As public health officials prepare for a possible outbreak of whooping cough, the death of a baby in San Bernardino County from the disease has prompted warnings that pregnant women should be vaccinated.
The death announced Tuesday marked the first time the disease had killed an infant in California in two years. State and county officials would not say when the child died or provide any further details.
The disease is most dangerous for infants too young to be vaccinated against it, so public health officials urge all expectant mothers to be immunized. But state data show that of pregnant women in California, those in San Bernardino County were among the least likely to have been vaccinated.
“If you want to prevent deaths from pertussis in the U.S. then you have to immunize mothers,” said Dr. Paul Offit, an infectious disease specialist at Children’s Hospital of Philadelphia.
Whooping cough, named for the sound people make when they’re gasping for air, kills about 20 people in the United States each year, almost all of them infants.
The death comes amid warnings that California could be in for an outbreak in 2018, though officials said Tuesday that this death does not signal that one has begun. Whooping cough outbreaks tend to hit every three to five years and California’s last were in 2010 and 2014.
Doctors recommend that pregnant mothers get a booster shot between 27 and 36 weeks of pregnancy. The shot can protect the baby until it is old enough to begin receiving its own pertussis immunizations at about 2 months.
But in California, only 52% of mothers who delivered their babies in 2016 were vaccinated, according to a report from the California Department of Public Health. In San Bernardino County that year, only 38% of new mothers had been vaccinated.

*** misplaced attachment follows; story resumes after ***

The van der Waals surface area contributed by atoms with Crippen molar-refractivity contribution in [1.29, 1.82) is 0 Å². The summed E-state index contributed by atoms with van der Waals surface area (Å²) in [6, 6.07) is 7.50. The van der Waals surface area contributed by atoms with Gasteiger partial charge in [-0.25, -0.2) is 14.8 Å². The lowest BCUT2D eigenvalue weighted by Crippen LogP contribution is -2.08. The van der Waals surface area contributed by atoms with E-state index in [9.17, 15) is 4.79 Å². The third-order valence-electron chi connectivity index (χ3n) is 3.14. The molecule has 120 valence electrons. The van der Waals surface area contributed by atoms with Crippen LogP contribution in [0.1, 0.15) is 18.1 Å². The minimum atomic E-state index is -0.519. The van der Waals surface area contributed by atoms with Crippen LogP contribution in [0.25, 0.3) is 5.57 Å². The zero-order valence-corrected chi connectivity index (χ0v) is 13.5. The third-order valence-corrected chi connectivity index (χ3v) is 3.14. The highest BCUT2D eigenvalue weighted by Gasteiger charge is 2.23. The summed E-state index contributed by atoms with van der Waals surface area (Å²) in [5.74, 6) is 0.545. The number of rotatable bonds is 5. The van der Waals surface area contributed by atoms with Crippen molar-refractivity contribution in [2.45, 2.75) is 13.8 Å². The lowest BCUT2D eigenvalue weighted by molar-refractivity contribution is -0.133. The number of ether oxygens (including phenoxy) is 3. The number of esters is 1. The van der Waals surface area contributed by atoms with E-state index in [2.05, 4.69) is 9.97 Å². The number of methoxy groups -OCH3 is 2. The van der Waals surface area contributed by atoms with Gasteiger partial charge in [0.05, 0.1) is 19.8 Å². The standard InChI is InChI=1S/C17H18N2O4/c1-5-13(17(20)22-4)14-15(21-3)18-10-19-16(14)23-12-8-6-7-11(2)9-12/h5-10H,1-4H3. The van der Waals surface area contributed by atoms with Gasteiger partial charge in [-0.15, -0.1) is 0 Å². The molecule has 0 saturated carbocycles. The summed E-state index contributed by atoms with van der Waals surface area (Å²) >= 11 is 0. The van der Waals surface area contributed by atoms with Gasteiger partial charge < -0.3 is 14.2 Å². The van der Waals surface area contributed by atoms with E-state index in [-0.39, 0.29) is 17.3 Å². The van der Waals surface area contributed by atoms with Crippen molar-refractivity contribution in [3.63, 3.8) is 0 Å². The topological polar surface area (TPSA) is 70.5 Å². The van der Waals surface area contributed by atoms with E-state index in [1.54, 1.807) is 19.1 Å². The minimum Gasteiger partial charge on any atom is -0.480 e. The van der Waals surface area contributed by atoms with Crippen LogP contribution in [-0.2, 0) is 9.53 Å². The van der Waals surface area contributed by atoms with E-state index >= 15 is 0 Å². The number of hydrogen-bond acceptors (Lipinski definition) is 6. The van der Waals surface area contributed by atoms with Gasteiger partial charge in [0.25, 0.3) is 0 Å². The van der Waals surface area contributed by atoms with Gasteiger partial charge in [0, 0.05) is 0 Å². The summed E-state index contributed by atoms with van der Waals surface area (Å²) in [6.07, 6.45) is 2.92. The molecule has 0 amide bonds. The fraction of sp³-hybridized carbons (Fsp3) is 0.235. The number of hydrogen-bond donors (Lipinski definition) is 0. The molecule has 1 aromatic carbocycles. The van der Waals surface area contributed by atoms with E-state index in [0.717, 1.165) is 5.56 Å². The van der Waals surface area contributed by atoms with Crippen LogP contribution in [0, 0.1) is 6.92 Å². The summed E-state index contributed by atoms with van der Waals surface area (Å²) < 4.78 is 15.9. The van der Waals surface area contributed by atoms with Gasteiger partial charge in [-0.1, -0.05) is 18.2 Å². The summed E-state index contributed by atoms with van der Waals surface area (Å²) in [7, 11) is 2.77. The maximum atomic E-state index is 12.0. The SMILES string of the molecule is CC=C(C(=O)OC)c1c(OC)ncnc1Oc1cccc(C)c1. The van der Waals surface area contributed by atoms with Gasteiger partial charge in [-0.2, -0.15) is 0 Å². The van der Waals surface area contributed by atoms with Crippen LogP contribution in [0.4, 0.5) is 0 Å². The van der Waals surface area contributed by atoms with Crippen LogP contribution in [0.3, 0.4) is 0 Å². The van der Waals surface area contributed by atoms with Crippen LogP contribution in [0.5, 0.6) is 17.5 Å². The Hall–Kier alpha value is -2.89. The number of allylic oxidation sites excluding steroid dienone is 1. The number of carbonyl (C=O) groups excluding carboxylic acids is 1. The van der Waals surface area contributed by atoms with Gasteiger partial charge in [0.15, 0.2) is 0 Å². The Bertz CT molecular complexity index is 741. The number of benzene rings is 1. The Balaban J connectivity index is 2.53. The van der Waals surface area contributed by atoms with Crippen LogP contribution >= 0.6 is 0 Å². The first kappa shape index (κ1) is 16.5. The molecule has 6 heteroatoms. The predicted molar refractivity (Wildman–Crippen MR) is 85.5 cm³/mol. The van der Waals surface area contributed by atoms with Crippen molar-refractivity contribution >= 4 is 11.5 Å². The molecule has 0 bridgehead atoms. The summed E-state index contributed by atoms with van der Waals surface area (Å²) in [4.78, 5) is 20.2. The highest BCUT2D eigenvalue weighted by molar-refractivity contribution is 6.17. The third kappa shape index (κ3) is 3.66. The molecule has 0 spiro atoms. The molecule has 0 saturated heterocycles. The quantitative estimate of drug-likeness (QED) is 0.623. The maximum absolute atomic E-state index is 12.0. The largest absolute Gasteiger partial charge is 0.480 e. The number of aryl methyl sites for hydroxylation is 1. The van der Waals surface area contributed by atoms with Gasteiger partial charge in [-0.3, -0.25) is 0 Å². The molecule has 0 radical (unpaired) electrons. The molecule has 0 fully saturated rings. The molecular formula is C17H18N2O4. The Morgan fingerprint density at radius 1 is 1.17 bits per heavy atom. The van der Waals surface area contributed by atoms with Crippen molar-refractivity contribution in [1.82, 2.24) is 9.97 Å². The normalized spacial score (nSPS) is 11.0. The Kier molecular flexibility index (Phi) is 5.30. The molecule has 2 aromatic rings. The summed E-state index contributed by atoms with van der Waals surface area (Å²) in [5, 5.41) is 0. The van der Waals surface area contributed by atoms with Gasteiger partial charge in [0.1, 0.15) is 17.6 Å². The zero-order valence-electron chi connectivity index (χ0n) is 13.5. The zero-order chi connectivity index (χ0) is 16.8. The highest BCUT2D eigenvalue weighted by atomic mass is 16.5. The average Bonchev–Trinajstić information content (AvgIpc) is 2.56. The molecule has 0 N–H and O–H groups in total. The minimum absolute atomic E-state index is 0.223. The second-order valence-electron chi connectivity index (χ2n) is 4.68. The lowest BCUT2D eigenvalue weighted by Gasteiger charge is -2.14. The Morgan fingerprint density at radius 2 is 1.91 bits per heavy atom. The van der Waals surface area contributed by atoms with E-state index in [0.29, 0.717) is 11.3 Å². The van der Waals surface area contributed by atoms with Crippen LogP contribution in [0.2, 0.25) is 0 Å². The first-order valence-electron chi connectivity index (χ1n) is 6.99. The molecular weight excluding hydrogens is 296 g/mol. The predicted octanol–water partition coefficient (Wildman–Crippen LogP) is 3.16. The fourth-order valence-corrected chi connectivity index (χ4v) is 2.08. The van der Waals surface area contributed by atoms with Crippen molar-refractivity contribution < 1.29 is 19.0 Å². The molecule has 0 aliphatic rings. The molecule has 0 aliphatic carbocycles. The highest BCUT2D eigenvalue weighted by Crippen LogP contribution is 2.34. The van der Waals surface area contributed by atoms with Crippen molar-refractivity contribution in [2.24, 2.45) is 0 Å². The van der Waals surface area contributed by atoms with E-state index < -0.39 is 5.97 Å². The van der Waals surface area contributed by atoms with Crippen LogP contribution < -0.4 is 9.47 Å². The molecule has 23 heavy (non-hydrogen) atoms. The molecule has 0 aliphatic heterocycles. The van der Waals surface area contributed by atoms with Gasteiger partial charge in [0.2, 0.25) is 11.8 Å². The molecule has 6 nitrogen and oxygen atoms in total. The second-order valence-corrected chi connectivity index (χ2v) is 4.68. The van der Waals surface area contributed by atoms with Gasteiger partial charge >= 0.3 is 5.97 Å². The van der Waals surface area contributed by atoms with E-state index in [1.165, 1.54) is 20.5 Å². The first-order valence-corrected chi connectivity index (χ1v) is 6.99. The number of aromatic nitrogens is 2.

Catherine Martin, with the pro-vaccine advocacy group California Immunization Coalition, has been developing a campaign to encourage pertussis vaccinations among expectant mothers.
“We’re kind of due, unfortunately, for a pertussis outbreak, where infants are often the most vulnerable,” she said.
California’s 2010 outbreak led to 10 infant deaths; two died during the 2014 episode.
Martin thinks some mothers might be wary of doing anything that might seem unnatural, such as getting a vaccine, during pregnancy.
“There’s an ever-growing list of things moms won’t do, and I think I would’ve been afraid of that too, but that’s where science comes in,” Martin said. “We know it’s a safe and very effective way of preventing disease.”
San Bernardino health officials said they were still trying to determine whether the baby who died or its mother had been vaccinated. The baby was under six months old, they said.
Anyone can contract whooping cough, but the disease is particularly dangerous for infants because it clogs windpipes, Offit said. Babies have smaller windpipes that are more easily clogged, and they’re not as able to clear out the mucus as adults are, he said.
He said that preventing people from getting sick requires high immunization rates everywhere, but preventing deaths, because they’re almost all in babies, comes down to the moms.
“They may be afraid they’re hurting their child, when it fact the opposite is true,” he said.
As of early July, there had been 1,772 cases of pertussis in the state in 2018, higher than the 1,662 cases at the same time in 2017 and 906 cases in 2016, according to state data.
But those numbers pale in comparison to what the state had experienced by this time in 2014, the last outbreak year. By July, 6,536 people had been diagnosed with pertussis.
“This baby’s death is a tragedy for the family and for California as a community, as this is a preventable disease,” Dr. Karen Smith, director of the state Department of Public Health, said in a statement Tuesday. “This serves as a grim reminder that whooping cough is always present in our communities, and immunizations are the first line of defense.”